Critical thinking will help us all survive. We will have to cooperate, make lasting changes, reduce income inequality; eliminate global poverty, remediate houseless citizens, and proceed forward, changing the very structure of our civilization, what we focus on as important and esteem as admirable. Billionaires are not superheroes, and beyond fantasy roles, have no function or analog in nature.

Magical thinking, believing that the climate crisis does not exist, hoarding resources while refusing to pay taxes in one's home country and hiding it in shelters overseas from yours, whistling past the climate graveyard, won't.

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Straining Moore...

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Topics: Applied Physics, Chemistry, Computer Science, Electrical Engineering, Materials Science, Nanotechnology, Quantum Mechanics, Semiconductor Technology

Gordon Moore, the co-founder of Intel who died earlier this year, is famous for forecasting a continuous rise in the density of transistors that we can pack onto semiconductor chips. James McKenzie looks at how “Moore’s law” is still going strong after almost six decades but warns that further progress is becoming harder and ever more expensive to sustain.

When the Taiwan Semiconductor Manufacturing Company (TSMC) announced last year that it was planning to build a new factory to produce integrated circuits, it wasn’t just the eye-watering $33bn price tag that caught my eye. What also struck me is that the plant, set to open in 2025 in the city of Hsinchu, will make the world’s first “2-nanometer” chips. Smaller, faster, and up to 30% more efficient than any microchip that has come before, TSMC’s chips will be sold to the likes of Apple – the company’s biggest customer – powering everything from smartphones to laptops.

But our ability to build such tiny, powerful chips shouldn’t surprise us. After all, the engineer Gordon Moore – who died on 24 March this year, aged 94 – famously predicted in 1965 that the number of transistors we can squeeze onto an integrated circuit ought to double yearly. Writing for the magazine Electronics (38 114), Moore reckoned that by 1975 it should be possible to fit a quarter of a million components onto a single silicon chip with an area of one square inch (6.25 cm2).

Moore’s prediction, which he later said was simply a “wild extrapolation”, held true, although, in 1975, he revised his forecast, predicting that chip densities would double every two years rather than every year. What thereafter became known as “Moore’s law” proved amazingly accurate, as the ability to pack ever more transistors into a tiny space underpinned the almost non-stop growth of the consumer electronics industry. In truth, it was never an established scientific “law” but more a description of how things had developed in the past as well as a roadmap that the semiconductor industry imposed on itself, driving future development.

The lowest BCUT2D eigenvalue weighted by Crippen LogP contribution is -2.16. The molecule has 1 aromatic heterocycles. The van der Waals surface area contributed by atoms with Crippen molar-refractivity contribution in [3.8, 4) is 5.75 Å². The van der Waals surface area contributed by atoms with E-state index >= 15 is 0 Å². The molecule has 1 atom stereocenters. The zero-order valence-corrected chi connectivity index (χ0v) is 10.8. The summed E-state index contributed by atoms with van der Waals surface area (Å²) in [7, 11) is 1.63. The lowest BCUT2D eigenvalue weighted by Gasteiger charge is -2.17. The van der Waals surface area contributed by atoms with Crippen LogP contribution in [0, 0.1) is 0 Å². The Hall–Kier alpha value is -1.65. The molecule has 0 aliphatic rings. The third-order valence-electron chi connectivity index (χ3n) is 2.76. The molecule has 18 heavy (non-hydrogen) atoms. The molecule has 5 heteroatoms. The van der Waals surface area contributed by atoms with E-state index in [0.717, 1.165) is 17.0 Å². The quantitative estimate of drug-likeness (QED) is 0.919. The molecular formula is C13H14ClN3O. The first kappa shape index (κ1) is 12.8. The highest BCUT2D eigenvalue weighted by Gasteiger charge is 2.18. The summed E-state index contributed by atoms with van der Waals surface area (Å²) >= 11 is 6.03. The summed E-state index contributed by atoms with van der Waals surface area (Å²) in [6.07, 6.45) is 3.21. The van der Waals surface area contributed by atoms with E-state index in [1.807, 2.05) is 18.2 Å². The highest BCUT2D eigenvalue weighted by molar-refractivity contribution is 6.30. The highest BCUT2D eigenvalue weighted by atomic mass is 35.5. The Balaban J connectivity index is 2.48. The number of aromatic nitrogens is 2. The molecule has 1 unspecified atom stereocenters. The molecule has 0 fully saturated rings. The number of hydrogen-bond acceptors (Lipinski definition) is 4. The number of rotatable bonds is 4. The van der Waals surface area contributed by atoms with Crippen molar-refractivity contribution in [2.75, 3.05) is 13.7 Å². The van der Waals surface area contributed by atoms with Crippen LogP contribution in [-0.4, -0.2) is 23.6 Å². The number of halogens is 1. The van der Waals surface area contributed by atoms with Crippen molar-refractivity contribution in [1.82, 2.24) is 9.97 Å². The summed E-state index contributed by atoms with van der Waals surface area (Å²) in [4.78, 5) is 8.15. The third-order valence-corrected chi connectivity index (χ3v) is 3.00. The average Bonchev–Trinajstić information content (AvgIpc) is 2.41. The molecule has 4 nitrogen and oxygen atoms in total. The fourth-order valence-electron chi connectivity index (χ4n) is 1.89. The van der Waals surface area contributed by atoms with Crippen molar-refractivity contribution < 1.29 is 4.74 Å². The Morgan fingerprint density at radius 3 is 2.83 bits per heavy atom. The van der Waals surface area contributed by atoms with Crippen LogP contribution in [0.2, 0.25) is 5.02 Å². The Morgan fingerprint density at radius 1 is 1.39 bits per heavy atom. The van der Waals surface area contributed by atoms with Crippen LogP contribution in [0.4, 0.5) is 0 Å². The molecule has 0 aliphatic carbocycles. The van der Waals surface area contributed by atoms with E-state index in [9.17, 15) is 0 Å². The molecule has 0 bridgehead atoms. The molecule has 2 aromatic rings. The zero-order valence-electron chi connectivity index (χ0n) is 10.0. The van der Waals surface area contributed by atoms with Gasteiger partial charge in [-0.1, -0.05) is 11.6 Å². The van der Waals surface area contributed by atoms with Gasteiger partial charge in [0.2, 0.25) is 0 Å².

Moore's law: further progress will push hard on the boundaries of physics and economics, James McKenzie, Physics World

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Valentina Tereshkova...

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Valentina Tereshkova. Credit: ESA

Topics: Astronautics, ESA, History, NASA, Space Exploration, Spaceflight, Women in Science

The first female cosmonaut flew years before NASA put a man on the Moon and decades before any other country would send a woman into orbit.

On a drab Sunday in Moscow in November 1963, a dark-suited man stood beside his veiled bride, whose bashful smile betrayed the merest hint of nerves. Despite the extraordinarily lavish surroundings of the capital’s Wedding Palace, it might have been any normal wedding, but for one thing: Both groom and bride were cosmonauts, members of Russia’s elite spacefaring fraternity.

Two years earlier, that bride, Valentina Tereshkova, had been a factory seamstress and amateur parachutist with more than 100 jumps to her name when she’d volunteered for the cosmonaut program. Now, the 26-year-old, whom TIME magazine dubbed “a tough-looking Ingrid Bergman,” was among the most famous women in the world, an accolade she had earned just months ago by becoming the first female to leave the planet.

Sixty years on from her pioneering Vostok 6 mission, more than 70 women from around the globe have followed in Tereshkova’s footsteps, crossing that ethereal boundary between ground and space. Some have commanded space missions, helmed space stations, made spacewalks, spent more than a cumulative year of their lives in orbit, and even flown with a prosthesis. And women from Britain, Iran, and South Korea have become their countries’ first national astronauts, ahead of their male counterparts.

60 years ago today, Valentina Tereshkova launched into space, Ben Evans, Astronomy